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11/13/2013 - 'Empty nesters' no longer


Currently, the highest share of young adults still live at home in more than 40  years.

Depending on who's asked, Americans tend to give differing responses on how long is too long to live at home with one's parents after reaching adulthood, a new survey reveals.

More than 2,000 people were recently interviewed by Coldwell Banker on the topic. Among all the adults questioned, four years was the average time that respondents said was OK for adults to live with their folks after graduating from college. However, about 20% indicated that it was fine to reside at one's childhood home for as long as one deems it necessary, while one in seven didn't think adult kids should ever live at home for any amount of time.

But when exclusively parents were asked the same question, answers were slightly different. Overall, parents said five years was permissible to stay at home after completing classes from a university or college, the Coldwell Banker poll revealed. 

Younger parents were more likely to say that a longer time period was fine. For instance, among parents between the ages of 18 and 34, six years was the average response. Meanwhile, for parents 55 and above, they said their kids should move out at the four-year post-graduation mark.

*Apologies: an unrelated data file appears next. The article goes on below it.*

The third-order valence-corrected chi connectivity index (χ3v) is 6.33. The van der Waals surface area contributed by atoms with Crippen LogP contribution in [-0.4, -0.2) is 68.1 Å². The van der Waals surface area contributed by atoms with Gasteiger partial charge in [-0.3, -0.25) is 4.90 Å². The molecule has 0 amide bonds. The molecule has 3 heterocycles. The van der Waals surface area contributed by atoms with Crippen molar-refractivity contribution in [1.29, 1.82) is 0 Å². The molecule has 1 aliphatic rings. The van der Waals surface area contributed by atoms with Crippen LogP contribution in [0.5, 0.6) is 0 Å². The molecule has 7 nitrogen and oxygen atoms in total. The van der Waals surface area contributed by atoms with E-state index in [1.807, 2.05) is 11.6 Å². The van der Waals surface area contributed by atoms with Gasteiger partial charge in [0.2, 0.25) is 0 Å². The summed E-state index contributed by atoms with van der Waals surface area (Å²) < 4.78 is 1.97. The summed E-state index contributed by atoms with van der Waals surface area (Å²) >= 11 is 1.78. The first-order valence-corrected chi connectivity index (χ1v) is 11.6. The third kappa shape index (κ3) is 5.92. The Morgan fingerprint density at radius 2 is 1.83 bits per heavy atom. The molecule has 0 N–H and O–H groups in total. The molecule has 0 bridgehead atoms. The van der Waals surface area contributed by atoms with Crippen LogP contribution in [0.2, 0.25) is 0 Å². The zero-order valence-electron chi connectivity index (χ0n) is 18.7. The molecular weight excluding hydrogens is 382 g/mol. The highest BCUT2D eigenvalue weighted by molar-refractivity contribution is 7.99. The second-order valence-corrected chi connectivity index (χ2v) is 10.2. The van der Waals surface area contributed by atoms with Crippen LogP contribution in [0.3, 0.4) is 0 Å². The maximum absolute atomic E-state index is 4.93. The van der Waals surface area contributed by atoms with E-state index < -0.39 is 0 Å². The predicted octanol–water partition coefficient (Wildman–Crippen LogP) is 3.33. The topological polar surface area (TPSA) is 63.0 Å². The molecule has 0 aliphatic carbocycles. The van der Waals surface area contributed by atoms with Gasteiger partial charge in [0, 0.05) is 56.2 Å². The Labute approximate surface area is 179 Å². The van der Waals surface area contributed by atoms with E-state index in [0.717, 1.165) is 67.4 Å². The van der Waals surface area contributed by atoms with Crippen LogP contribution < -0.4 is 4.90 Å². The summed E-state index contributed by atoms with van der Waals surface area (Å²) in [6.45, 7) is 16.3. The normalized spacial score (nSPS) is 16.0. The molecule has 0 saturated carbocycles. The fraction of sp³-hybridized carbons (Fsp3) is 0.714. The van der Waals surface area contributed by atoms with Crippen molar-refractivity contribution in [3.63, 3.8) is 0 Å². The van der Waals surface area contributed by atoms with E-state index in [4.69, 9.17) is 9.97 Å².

Share of young adults living at home at 40-year high
The percentage of millennials - people between 18 and 31 - living at home has risen considerably in the past few years. According to the Pew Research Center, last year alone, 40% of millennial males lived at home with their parents as well as about 32% of millennial females.

Jed Kolko, chief economist of real estate for the listing website Trulia, recently told The Wall Street Journal that the reason why this trend has developed has everything to do with the economy.

"Young adults have not regained confidence in the economy enough to start moving out of their parents' homes," said Kolko. "Even people with jobs are choosing the security…of living under their parents' roof rather than forming their own households."

Noted by researchers from Pew, at 36%, the highest share of young adults still live at home in more than 40 years. Just prior to the recession, the average was approximately one-third of 18-to-31-year-olds.

In order to save money, some parents may keep their kids on their auto insurance plan. However, insurers often have different standards about the age in which policies can be shared. It's wise for policyholders to get in touch with their provider about what the rule is.


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